Breathwork Piti - Oxygen deprivation

Aaron Baron, modified 4 Months ago.

Breathwork Piti - Oxygen deprivation

Posts: 6 Join Date: 8/4/20 Recent Posts
this seems like a strange question, but hopefully DhO is strange enough for it...

I'm interested in access concentration & jhanas for the healing power of basking in piti. I've read a lot of books & articles on the experience of piti & jhana and how to get there, and put in maybe 100 hours of practice so far at various concentration techniques (mostly fire kasina or staring at candle w/ open eyes, some metta, anapanasati). I feel that my concentration is greatly improved - for example I can absorb into the candle flame, see every flicker, have my thoughts get light and backgroundey, keep my eyes on constantly enough (resisting eye access cues) that everything but the candle looks purple and flickerey and cool and magickal.

But through all of this I've basically experienced no piti - zero pleasant sensations. There is some tingling in my energy body sometimes, that ringing in the ears that comes with sinking into meditation, and various other sensations that suggest I'm "getting concentrated", but none of them are in any way pleasant, even with multihour sessions, or 10+ hours in a week.

In contrast, I have been doing some intense breathwork, including some holotropic type breathing, Wim Hof cycles, and a lot of breath hold practice (using time tables from divers), and finding that if I do a long intense session (say 1-3 hours) I sometimes get a brief intense piti experience. It generally lasts 5-30 seconds, and includes a warm feeling of deep pleasantness and contentment that covers at best perhaps 20% of my energy body. It's like being wrapped in a warm blanket of love, it's a little like an orgasm, or like the body high of a psychedelic - it's blissful, delicious, delightful - "as advertised" as Daniel might say.

I am wondering if this is actually piti; or some totally different phenomenon - perhaps related to oxygen deprivation. Even if it is piti, while this feeling is exactly what I want and am practicing to reach, I'm not comfortable accessing it this way often, because of the difficulty and load on my body of doing hours of breathwork including a lot of breath holds. (plus it doesn't last). So I guess I'm wondering how to bridge from these experiences to meditative joy during more ordinary meditaton. I'm leery of just continuing to put hours each week into concentration practices in the hope that they'll eventually start producing these kinds of feelings that they never have before (although I'm open to it since that's the conventional wisdom - when samadhi gets good enough, joy arises).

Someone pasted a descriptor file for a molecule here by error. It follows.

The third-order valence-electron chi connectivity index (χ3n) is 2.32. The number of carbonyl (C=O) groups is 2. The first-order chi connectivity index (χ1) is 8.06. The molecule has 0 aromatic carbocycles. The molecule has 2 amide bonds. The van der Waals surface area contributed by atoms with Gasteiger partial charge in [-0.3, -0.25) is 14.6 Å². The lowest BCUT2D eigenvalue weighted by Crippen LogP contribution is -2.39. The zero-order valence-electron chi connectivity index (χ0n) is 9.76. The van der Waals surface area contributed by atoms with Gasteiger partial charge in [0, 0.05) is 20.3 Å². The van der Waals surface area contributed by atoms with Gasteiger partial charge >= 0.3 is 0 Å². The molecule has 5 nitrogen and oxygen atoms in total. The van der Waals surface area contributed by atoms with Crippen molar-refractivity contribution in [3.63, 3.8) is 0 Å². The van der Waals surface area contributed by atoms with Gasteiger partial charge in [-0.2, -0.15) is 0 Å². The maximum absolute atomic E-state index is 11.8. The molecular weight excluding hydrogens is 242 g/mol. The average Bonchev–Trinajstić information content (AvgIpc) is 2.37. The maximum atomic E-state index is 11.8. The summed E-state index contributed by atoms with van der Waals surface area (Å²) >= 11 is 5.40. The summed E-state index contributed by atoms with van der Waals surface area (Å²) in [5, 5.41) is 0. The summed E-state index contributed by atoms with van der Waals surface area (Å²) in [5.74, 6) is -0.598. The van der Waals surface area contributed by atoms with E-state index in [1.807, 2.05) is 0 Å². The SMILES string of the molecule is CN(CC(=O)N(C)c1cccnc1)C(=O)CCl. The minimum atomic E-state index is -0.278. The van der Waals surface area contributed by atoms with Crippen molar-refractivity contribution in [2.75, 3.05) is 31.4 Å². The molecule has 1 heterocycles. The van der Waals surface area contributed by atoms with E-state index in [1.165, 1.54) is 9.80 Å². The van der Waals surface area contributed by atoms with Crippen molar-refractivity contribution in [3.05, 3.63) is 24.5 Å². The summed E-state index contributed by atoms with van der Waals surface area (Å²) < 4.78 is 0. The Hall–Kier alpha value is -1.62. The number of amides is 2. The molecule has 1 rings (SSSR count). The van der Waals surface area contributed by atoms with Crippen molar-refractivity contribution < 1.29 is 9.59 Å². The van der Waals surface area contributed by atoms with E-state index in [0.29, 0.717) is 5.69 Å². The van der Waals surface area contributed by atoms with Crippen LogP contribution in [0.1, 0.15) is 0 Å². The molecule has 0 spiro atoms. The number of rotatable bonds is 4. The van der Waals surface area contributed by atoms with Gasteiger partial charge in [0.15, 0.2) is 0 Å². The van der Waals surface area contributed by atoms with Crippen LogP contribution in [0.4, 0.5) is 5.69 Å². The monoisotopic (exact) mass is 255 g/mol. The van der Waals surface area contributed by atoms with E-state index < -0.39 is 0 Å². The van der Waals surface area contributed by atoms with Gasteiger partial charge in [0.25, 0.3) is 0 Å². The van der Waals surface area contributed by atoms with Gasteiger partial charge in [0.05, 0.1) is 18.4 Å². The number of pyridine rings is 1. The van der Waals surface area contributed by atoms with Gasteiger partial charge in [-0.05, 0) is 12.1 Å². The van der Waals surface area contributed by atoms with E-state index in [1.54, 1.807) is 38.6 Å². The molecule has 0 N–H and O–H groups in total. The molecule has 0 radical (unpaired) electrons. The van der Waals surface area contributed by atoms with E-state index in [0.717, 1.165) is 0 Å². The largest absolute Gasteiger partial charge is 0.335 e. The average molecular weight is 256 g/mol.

One thing I've done, now that I sort of know the "feel" or "frequency" of piti (assuming that's what this is), is try to summon it by playing with my breath in various mild ways (based on Rob Burbea's lectures), and then concentrate on the pleasant feeling. I am able to get a very very mild but noticeable whiff of pleasant sensation doing this - as if it's 2% of my energy body - just enough to be noticeable - and it lasts if I focus on it. This gives me hope that perhaps I can access piti through conventional methods. I've also been able to get it to stick around longer after a breathwork session by focusing on it, and breathing into it, although it fades away over time.

I'm wondering if anyone else has had similar experiences; has an opinion on the relation between meditative piti and this breathwork bliss, or has advice for my quest to cultivate meditative piti. FWIW I struggle with depression and anhedonia, and am looking at meditation, much like physical exercise, as a place to invest spare time & energy that will hopefully create long-term healing.

Thanks for your time,
  Aaron

p.s. some related past threads on hypoxia / jhana:

https://www.dharmaoverground.org/discussion/-/message_boards/message/5798836

https://www.dharmaoverground.org/web/guest/discussion/-/message_boards/message/4087276?doAsUserId=U4FYRpmIICQ%3D%2F-%2Fmessage_boards%2Fmessage%2F419208%2F-%2Fmessage_boards%2Fmessage%2F551281&_19_keywords=&_19_advancedSearch=false&_19_andOperator=true&_19_resetCur=false&_19_delta=75#_19_message_4087276
agnostic, modified 4 Months ago.

RE: Breathwork Piti - Oxygen deprivation

Posts: 1255 Join Date: 2/26/19 Recent Posts
Sounds like piti to me. emoticon 

Reduced breathing feels good due to the Bohr Effect (increasing CO2 in the blood results in haemoglobin releasing more of its oxygen load). There's a lot of stuff on this if you google Butekyo breathing. I find that reducing my breathing immediately relaxes me and releases piti (body's natural feel-good hormones). It's a very mild technique (nasal breathing with slightly smaller inbreaths and a slightly longer pause after each outbreath). Are you doing hyperventilation as well as part of this holotropic breathing? That would have the opposite effect (making you feel anxious, light headed and numb).

In order to cultivate piti you don’t really need any heroics. Just focus on that mild pleasant sensation and try to let it spread out. Think of it as massaging your body with your awareness. It’s quite a sensual self-indulgent thing. We might feel that we don’t deserve to feel pleasure unless we’ve earned it, paid for it or ingested it, so there can be resistance to feeling pleasure from doing nothing. Piti and bliss are the reward for letting go. Craving piti will counteract it. You just have to take it as it comes. The less you want it the more you get. It’s the best form of pleasure there is, but ultimately it is still unsatisfactory because it’s either too weak or too strong (agitating) or too short. There are some important lessons to learn there.